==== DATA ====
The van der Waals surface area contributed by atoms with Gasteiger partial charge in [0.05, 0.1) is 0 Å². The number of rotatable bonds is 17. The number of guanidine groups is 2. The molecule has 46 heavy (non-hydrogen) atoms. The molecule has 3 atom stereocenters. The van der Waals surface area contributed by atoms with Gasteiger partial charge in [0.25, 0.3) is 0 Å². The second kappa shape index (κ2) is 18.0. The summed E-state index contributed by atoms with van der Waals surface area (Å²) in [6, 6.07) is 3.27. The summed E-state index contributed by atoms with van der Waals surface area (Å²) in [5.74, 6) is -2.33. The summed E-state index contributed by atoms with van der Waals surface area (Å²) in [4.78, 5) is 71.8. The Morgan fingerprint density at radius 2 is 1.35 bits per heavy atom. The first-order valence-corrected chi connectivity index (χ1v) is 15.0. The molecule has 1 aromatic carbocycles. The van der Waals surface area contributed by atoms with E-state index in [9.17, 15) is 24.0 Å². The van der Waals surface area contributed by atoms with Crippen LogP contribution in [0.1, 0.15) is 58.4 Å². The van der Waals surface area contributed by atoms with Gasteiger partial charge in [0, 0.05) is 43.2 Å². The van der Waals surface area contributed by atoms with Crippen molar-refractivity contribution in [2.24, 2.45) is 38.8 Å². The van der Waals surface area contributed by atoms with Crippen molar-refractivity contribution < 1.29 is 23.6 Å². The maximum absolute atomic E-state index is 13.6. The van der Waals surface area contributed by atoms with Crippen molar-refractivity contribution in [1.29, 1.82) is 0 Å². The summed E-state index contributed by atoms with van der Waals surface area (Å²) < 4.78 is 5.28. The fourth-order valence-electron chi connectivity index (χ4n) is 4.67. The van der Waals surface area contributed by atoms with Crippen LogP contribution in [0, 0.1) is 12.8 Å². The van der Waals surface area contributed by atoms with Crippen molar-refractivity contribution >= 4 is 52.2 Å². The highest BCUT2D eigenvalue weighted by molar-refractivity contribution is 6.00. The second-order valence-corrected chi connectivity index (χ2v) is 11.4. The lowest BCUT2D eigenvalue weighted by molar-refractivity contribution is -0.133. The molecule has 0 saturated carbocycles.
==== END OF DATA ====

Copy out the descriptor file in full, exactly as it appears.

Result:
The van der Waals surface area contributed by atoms with Gasteiger partial charge in [0.05, 0.1) is 0 Å². The number of rotatable bonds is 17. The number of guanidine groups is 2. The molecule has 46 heavy (non-hydrogen) atoms. The molecule has 3 atom stereocenters. The van der Waals surface area contributed by atoms with Gasteiger partial charge in [0.25, 0.3) is 0 Å². The second kappa shape index (κ2) is 18.0. The summed E-state index contributed by atoms with van der Waals surface area (Å²) in [6, 6.07) is 3.27. The summed E-state index contributed by atoms with van der Waals surface area (Å²) in [5.74, 6) is -2.33. The summed E-state index contributed by atoms with van der Waals surface area (Å²) in [4.78, 5) is 71.8. The Morgan fingerprint density at radius 2 is 1.35 bits per heavy atom. The first-order valence-corrected chi connectivity index (χ1v) is 15.0. The molecule has 1 aromatic carbocycles. The van der Waals surface area contributed by atoms with E-state index in [9.17, 15) is 24.0 Å². The van der Waals surface area contributed by atoms with Crippen LogP contribution in [0.1, 0.15) is 58.4 Å². The van der Waals surface area contributed by atoms with Gasteiger partial charge in [0, 0.05) is 43.2 Å². The van der Waals surface area contributed by atoms with Crippen molar-refractivity contribution in [2.24, 2.45) is 38.8 Å². The van der Waals surface area contributed by atoms with Crippen molar-refractivity contribution < 1.29 is 23.6 Å². The maximum absolute atomic E-state index is 13.6. The van der Waals surface area contributed by atoms with Crippen molar-refractivity contribution in [1.29, 1.82) is 0 Å². The summed E-state index contributed by atoms with van der Waals surface area (Å²) < 4.78 is 5.28. The fourth-order valence-electron chi connectivity index (χ4n) is 4.67. The van der Waals surface area contributed by atoms with Crippen LogP contribution in [0, 0.1) is 12.8 Å². The van der Waals surface area contributed by atoms with Crippen molar-refractivity contribution >= 4 is 52.2 Å². The highest BCUT2D eigenvalue weighted by molar-refractivity contribution is 6.00. The second-order valence-corrected chi connectivity index (χ2v) is 11.4. The lowest BCUT2D eigenvalue weighted by molar-refractivity contribution is -0.133. The molecule has 0 saturated carbocycles.